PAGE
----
Since the late 19th century, Tower House in Fairfax County has had numerous owners, although the World Wide Baraca Philathea Union, a religious organization, owned it the longest, between 1941 and 1994, using it as an international headquarters. In 1888, a Washington-area real estate investor and horse-racing enthusiast began construction of the original portion of the house to establish “a handsome club house” on a 90-acre parcel that was once part of George Washington’s “River Farm.” A new owner in 1901 substantially expanded the house into its current form, a rare example in Fairfax County of the stylistic transition in residential architecture from the Late Victorian or Queen Anne to the early Colonial Revival style. Combining iconic elements of both architectural styles, while displaying the asymmetrical form and layout of the Queen Anne style, the Tower House prominently features classically derived decorative elements on its main façade, and also possesses one of the best-preserved early Colonial Revival-style interiors in the county. Today, Tower House stands on a one-plus acre lot, surrounded by custom homes built during the 1990s and early 2000s.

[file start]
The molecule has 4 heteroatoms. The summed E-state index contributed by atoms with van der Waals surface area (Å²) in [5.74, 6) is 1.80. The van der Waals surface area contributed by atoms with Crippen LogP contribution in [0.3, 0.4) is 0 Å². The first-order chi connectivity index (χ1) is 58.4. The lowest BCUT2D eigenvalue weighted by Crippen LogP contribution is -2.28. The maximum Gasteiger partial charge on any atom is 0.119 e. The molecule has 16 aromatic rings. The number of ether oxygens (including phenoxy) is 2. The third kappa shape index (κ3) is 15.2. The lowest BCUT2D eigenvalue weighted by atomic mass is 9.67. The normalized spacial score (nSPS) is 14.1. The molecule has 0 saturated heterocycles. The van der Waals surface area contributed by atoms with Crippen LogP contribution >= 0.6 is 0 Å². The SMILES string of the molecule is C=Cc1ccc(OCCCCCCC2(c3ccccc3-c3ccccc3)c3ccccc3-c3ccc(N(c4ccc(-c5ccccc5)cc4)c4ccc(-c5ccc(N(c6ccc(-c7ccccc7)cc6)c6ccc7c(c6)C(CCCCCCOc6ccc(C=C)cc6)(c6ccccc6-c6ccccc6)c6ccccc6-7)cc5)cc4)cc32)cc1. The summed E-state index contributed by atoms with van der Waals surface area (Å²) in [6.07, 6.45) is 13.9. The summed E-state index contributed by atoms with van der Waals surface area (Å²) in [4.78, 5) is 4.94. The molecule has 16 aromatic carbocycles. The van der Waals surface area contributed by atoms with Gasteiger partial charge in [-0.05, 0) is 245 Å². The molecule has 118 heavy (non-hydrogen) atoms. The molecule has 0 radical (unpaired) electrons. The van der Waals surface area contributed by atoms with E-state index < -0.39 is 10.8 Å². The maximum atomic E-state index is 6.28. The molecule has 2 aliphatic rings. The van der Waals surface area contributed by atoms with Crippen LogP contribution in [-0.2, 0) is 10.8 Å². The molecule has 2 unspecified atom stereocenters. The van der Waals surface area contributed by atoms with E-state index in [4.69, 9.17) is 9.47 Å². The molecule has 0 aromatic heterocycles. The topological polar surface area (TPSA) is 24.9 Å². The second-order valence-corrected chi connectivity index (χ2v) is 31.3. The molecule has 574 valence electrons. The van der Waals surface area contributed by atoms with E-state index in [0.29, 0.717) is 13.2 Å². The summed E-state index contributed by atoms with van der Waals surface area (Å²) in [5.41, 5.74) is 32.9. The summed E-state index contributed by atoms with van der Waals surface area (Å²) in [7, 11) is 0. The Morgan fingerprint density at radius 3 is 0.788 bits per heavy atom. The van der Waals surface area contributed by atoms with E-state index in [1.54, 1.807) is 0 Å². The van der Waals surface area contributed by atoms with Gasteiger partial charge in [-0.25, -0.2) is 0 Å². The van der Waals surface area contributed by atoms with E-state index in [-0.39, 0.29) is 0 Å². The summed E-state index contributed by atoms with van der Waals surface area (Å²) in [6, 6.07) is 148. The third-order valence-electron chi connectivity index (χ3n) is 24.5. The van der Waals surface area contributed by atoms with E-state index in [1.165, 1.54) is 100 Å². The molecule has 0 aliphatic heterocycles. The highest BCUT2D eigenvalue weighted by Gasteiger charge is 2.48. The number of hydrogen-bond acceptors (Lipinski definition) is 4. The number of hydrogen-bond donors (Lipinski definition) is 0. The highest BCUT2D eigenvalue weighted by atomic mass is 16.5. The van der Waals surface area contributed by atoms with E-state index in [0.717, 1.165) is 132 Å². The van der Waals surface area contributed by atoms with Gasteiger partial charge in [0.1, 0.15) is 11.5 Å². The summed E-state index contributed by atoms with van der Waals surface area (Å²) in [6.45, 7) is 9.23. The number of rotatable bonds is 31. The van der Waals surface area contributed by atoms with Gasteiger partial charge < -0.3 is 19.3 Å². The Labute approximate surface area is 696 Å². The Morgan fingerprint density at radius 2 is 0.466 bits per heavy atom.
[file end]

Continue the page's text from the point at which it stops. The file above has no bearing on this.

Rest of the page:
Many properties listed in the registers are private dwellings and are not open to the public, however many are visible from the public right-of-way. Please be respectful of owner privacy.
VLR: Virginia Landmarks Register
NPS: National Park Service
NRHP: National Register of Historic Places
NHL: National Historic Landmark